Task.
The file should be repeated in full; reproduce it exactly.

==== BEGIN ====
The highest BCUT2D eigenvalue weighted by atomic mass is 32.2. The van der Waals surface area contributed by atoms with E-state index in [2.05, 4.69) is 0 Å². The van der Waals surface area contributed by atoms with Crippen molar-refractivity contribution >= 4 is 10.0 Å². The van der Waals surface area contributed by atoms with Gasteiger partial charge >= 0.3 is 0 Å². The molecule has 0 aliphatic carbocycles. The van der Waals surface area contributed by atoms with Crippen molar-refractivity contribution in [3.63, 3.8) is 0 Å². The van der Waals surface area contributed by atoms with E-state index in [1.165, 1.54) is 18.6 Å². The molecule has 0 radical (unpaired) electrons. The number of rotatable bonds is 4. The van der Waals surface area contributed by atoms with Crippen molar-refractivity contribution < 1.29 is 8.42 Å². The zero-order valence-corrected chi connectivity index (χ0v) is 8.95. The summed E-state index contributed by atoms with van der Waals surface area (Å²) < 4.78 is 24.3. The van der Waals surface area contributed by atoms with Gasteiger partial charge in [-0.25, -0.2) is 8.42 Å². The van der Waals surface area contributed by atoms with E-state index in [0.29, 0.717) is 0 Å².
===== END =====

The highest BCUT2D eigenvalue weighted by atomic mass is 32.2. The van der Waals surface area contributed by atoms with E-state index in [2.05, 4.69) is 0 Å². The van der Waals surface area contributed by atoms with Crippen molar-refractivity contribution >= 4 is 10.0 Å². The van der Waals surface area contributed by atoms with Gasteiger partial charge >= 0.3 is 0 Å². The molecule has 0 aliphatic carbocycles. The van der Waals surface area contributed by atoms with Crippen molar-refractivity contribution in [3.63, 3.8) is 0 Å². The van der Waals surface area contributed by atoms with E-state index in [1.165, 1.54) is 18.6 Å². The molecule has 0 radical (unpaired) electrons. The number of rotatable bonds is 4. The van der Waals surface area contributed by atoms with Crippen molar-refractivity contribution < 1.29 is 8.42 Å². The zero-order valence-corrected chi connectivity index (χ0v) is 8.95. The summed E-state index contributed by atoms with van der Waals surface area (Å²) < 4.78 is 24.3. The van der Waals surface area contributed by atoms with Gasteiger partial charge in [-0.25, -0.2) is 8.42 Å². The van der Waals surface area contributed by atoms with E-state index in [0.29, 0.717) is 0 Å².